I Don’t Want To Call It ‘Love Letter’ So Let’s Call It ‘Inspiration Letter’ to August Wilson Post-Fences

Dear August,

Isn’t it funny that I feel comfortable calling you August, opposed to Mr. Wilson? I don’t know if you would necessarily appreciate that, maybe it seems a touch unprofessional but that is the beauty of connecting with other writers–you feel like you know one of the smallest, most intimate corners of another soul. Therefore, they feel like a friend.

I’ve read and seen numerous plays of yours. I first read your work in my final semester of college. It was The Piano Lesson and there was a heated debate about whether the piano should be sold, kept or used. It was interesting watching my whole class shift as each student spoke because there is something about literature, plays in particular, that leave so much open to interpretation. I have never seen other students listen to each other’s perspectives as thoroughly as I did throughout that course.

I saw a production of Two Trains Running at the Goodman Theatre in Chicago. The acoustics were unfortunately shotty but I’ll never forget the final image of the actor running onstage with the stolen ham yelling “This one’s for Hambone!” and feeling overcome with pride and sorrow because Hambone never got his ham–what he earned and deserved–while he was still alive. My professor sat back in class the following session saying how he felt your plays were music and he was listening to a grand opera while hearing your everyday voices. I felt that too, even with the issues of acoustics.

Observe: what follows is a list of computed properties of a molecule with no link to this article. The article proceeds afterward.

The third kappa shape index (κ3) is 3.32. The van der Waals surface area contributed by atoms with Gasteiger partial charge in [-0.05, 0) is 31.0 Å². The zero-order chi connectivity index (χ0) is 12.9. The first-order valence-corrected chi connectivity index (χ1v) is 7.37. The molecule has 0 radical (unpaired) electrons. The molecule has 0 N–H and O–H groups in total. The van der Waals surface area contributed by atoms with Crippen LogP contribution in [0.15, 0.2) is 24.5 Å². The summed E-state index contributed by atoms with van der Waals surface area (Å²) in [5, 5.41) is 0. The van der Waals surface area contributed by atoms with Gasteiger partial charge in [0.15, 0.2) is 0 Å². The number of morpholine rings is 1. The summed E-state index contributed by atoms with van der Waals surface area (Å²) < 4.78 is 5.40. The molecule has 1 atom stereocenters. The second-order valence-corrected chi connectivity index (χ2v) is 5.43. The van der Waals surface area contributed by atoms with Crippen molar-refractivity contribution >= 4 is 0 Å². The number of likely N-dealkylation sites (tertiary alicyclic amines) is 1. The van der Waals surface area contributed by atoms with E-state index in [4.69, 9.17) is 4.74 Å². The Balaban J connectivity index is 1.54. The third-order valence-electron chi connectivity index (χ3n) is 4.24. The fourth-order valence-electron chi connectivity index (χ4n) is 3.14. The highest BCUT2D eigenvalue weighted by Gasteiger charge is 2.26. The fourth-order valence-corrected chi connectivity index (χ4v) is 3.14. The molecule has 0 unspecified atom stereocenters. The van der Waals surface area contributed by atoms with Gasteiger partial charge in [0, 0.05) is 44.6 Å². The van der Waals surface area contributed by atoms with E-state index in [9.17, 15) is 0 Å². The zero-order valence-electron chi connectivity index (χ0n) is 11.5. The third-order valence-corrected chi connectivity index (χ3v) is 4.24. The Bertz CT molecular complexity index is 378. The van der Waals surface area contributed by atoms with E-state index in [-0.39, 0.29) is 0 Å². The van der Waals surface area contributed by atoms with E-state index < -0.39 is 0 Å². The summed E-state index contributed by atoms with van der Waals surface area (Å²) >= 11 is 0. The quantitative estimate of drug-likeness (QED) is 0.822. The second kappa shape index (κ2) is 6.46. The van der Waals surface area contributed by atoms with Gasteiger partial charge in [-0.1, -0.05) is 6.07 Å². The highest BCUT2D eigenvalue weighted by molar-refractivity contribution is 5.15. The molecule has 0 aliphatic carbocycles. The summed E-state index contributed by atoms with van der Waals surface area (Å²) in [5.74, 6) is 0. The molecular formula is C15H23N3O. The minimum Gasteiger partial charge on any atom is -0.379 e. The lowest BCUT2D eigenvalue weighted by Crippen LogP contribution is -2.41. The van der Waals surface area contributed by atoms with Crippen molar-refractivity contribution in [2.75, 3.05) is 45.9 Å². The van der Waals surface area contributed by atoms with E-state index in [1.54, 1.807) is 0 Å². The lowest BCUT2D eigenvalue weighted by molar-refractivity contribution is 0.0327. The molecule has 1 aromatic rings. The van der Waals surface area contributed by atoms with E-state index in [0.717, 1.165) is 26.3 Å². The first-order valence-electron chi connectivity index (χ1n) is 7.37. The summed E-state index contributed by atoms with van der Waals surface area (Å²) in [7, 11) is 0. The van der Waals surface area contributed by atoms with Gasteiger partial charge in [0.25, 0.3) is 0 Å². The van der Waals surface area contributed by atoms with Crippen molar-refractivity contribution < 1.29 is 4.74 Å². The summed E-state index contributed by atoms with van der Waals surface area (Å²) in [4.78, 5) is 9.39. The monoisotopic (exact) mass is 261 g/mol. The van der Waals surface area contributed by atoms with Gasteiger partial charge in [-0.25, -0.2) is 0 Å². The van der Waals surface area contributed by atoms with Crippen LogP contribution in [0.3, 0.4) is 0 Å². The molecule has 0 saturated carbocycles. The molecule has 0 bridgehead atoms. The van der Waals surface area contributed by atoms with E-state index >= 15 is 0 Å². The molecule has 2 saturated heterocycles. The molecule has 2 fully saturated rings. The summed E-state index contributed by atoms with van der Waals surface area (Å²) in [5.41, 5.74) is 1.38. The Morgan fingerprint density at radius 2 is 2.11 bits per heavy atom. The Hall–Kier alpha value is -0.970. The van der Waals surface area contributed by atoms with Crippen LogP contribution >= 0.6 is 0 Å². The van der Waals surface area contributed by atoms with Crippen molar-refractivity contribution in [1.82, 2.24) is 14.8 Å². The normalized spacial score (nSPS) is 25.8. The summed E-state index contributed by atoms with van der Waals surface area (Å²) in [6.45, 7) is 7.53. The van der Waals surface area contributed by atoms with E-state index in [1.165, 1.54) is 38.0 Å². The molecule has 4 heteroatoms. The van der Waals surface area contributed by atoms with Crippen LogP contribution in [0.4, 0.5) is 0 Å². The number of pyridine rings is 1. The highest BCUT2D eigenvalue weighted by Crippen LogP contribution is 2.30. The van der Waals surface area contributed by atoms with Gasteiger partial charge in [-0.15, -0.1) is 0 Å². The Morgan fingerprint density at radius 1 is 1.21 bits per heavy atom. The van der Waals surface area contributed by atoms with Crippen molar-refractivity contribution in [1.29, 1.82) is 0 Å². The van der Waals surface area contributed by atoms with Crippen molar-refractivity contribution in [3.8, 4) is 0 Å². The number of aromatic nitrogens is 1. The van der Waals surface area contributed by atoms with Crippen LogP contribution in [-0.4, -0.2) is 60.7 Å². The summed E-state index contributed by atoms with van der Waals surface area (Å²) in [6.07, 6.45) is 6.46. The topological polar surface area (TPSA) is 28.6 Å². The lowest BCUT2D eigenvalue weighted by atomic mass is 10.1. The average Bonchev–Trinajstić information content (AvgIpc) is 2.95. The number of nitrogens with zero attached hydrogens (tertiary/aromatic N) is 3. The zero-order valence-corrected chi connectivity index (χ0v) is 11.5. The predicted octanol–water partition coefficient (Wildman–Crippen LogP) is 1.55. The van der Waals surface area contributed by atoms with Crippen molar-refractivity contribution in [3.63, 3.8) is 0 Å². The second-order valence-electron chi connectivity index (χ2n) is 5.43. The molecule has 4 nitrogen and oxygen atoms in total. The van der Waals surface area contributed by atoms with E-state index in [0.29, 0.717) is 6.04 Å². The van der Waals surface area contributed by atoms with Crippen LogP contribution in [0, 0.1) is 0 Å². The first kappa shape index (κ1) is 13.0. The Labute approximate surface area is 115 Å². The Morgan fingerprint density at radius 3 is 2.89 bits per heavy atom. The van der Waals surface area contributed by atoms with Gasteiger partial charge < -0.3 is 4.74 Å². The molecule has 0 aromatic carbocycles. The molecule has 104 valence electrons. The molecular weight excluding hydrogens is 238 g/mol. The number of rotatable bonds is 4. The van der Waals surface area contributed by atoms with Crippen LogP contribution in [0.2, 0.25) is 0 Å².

As you may or may not know, Viola Davis won the Best Supporting Actress Oscar this year for her role in Fences. The following afternoon I watched it for the first time and I was floored–you wove the most intricate web of so many topics humans encounter each day with one another with a brand of grace I have never seen. I watched the movie with my brother and we couldn’t help but think of my father when we listened to Troy–his push for working with his hands, making something of yourself out of trades, always hesitant and sheepish at the idea of your blood moving above and beyond because you were scared to do it for yourself.

Your plays focus on facets of the black experience but the most amazing parts of your love and passion for language and community bleed into anyone that watches your work. I see my father and my brothers and my garbage man in a different way, I see sacrifice and love in a different way and even if I’m not living in the 50’s or black I still feel your work rooting deep down in me, and I’m thankful that you wrote your voices and stories so I could feel them too.

While I was walking throughout New Orleans yesterday it hit me what my first play will be about: my home. The house I grew up in, the rot, where it will go when my father is gone, what everyone who lived in that house wanted but knew we could never have.

Through all of my future personal work I want to remember the shortest story you ever wrote. It goes:

“The streets that Balboa walked were his own private ocean, and Balboa was drowning.”

Thank you for everything you have done. I have Ma Rainey’s Black Bottom on my bookshelf–best believe that is next on my list.

drowning

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